Tunisia is in many ways an exception compared to other countries in the Middle East. Of the members of the Arab-speaking world, Tunisia is arguably the most European and influenced by European customs. Its first president, Habib Bourguiba, established rights for women unmatched even today by most Arab nations, where in some cases women are still subject to public intimidation about what they wear.
Since it is not endowed with many natural resources, Tunisia’s economy is also much more diversified and liberal than some of its oil-rich counterparts like Saudi Arabia or Iran, where the petroleum sector constitutes 80-90% of export earnings and the government controls economic activity with an iron fist.
A large percentage of Tunisia’s population is classified as middle class, unlike other parts of the Arab world like Egypt, Jordan and Saudi Arabia where the middle class is shrinking due to a yawning gap between the rich and poor. All the recognized opposition groups in the country are secular and progressive since Islamic parties were banned decades ago, thereby reducing the oft-cited ‘fear’ of a radical Islamic alternative to a myth.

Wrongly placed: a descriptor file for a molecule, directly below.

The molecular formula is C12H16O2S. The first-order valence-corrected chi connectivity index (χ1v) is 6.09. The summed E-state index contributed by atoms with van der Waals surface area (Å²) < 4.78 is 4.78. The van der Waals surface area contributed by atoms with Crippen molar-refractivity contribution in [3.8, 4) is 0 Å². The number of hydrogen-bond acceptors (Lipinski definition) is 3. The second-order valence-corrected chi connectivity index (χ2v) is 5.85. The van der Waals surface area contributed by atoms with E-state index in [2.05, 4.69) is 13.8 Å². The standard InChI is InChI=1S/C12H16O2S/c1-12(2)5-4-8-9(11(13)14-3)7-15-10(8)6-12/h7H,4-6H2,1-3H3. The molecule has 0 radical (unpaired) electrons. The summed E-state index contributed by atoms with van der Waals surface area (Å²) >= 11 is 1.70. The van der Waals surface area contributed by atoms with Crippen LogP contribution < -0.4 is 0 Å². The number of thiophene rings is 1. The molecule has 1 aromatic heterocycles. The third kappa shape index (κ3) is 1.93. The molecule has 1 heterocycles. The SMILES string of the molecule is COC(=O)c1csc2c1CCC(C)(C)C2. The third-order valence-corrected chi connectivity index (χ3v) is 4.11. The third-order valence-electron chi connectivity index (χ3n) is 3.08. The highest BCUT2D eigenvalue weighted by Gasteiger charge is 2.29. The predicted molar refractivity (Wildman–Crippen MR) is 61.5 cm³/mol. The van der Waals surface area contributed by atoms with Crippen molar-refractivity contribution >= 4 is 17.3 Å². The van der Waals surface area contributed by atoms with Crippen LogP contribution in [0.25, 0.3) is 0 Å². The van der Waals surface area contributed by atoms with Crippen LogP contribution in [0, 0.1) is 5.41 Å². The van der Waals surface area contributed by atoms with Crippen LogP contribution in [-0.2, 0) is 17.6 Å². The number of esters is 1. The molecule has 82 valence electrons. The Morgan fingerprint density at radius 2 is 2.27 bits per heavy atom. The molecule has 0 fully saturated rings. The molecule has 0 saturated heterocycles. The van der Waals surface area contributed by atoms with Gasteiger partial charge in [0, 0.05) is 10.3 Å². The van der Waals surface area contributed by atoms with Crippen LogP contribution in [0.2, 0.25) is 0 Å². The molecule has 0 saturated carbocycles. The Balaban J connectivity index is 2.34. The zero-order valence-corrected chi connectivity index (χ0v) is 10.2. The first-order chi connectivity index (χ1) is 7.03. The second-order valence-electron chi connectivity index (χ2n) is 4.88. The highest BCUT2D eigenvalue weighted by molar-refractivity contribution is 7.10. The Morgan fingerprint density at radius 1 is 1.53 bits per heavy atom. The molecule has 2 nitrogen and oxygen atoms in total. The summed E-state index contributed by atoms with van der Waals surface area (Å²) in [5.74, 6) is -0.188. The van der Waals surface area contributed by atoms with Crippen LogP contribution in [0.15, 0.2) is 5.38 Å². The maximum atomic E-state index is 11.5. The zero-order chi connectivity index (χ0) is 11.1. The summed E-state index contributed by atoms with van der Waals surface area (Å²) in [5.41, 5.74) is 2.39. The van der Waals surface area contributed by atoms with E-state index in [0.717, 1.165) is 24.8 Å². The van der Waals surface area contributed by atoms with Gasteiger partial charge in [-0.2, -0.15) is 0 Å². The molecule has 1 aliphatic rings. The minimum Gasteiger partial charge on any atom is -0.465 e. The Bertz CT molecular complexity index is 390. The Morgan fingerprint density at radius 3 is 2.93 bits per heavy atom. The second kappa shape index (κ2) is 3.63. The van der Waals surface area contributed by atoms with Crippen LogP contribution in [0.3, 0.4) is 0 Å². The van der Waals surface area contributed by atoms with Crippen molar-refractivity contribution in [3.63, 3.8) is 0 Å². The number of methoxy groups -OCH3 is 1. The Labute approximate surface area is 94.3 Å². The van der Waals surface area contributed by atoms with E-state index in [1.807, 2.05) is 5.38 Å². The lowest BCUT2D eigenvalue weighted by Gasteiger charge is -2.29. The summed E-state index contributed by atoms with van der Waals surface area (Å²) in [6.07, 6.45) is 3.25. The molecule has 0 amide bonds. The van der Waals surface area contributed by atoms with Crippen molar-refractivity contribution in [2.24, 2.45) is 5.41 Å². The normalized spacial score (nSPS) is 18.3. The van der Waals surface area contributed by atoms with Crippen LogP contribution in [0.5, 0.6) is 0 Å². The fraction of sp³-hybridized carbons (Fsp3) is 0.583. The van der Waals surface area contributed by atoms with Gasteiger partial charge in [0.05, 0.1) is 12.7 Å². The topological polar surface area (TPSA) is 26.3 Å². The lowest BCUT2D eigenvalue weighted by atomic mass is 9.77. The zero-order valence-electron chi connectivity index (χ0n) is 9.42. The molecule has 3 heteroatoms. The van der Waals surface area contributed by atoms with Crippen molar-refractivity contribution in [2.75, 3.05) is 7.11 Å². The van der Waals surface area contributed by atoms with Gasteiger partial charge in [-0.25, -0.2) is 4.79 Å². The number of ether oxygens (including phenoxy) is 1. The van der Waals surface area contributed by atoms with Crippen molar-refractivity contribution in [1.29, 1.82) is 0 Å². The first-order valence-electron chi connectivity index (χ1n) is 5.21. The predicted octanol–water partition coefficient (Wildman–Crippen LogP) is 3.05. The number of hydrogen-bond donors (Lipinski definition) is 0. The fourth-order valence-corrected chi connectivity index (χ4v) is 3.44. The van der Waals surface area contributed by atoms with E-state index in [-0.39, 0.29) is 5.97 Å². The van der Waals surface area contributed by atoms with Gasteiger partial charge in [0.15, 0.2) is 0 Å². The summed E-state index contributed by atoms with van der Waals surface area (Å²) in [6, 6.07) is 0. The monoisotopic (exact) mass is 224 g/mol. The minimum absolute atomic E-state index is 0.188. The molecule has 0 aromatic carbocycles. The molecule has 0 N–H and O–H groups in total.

And while there is some censorship, repression and human rights abuse, the regime’s security services are not nearly as nasty as many in the region and eschew assassinations and systematic torture commonplace in Iran, Algeria Egypt, Jordan, Saudi Arabia and Syria. A more liberal, active population, secular opposition, and less coercive and controlling state made a “Jasmine Revolution” much more likely to occur in Tunis than other Arab capitals.